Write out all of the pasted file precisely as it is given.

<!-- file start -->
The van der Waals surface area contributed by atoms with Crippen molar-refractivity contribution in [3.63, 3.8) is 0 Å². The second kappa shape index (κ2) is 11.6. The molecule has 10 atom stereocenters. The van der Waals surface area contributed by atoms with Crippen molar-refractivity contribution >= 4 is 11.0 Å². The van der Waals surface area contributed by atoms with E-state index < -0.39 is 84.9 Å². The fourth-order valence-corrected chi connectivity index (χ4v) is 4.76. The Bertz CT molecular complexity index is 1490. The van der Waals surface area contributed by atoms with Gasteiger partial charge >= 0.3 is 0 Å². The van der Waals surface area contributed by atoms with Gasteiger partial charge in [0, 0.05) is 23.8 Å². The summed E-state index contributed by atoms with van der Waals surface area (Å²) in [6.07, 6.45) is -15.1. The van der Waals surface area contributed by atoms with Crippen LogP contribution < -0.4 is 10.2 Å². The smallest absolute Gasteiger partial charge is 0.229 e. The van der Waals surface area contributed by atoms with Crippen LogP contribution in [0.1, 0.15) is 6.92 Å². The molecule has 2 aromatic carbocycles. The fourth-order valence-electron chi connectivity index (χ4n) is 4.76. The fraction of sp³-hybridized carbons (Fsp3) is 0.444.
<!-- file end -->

The van der Waals surface area contributed by atoms with Crippen molar-refractivity contribution in [3.63, 3.8) is 0 Å². The second kappa shape index (κ2) is 11.6. The molecule has 10 atom stereocenters. The van der Waals surface area contributed by atoms with Crippen molar-refractivity contribution >= 4 is 11.0 Å². The van der Waals surface area contributed by atoms with E-state index < -0.39 is 84.9 Å². The fourth-order valence-corrected chi connectivity index (χ4v) is 4.76. The Bertz CT molecular complexity index is 1490. The van der Waals surface area contributed by atoms with Gasteiger partial charge >= 0.3 is 0 Å². The van der Waals surface area contributed by atoms with Gasteiger partial charge in [0, 0.05) is 23.8 Å². The summed E-state index contributed by atoms with van der Waals surface area (Å²) in [6.07, 6.45) is -15.1. The van der Waals surface area contributed by atoms with Crippen LogP contribution < -0.4 is 10.2 Å². The smallest absolute Gasteiger partial charge is 0.229 e. The van der Waals surface area contributed by atoms with Crippen LogP contribution in [0.1, 0.15) is 6.92 Å². The molecule has 2 aromatic carbocycles. The fourth-order valence-electron chi connectivity index (χ4n) is 4.76. The fraction of sp³-hybridized carbons (Fsp3) is 0.444.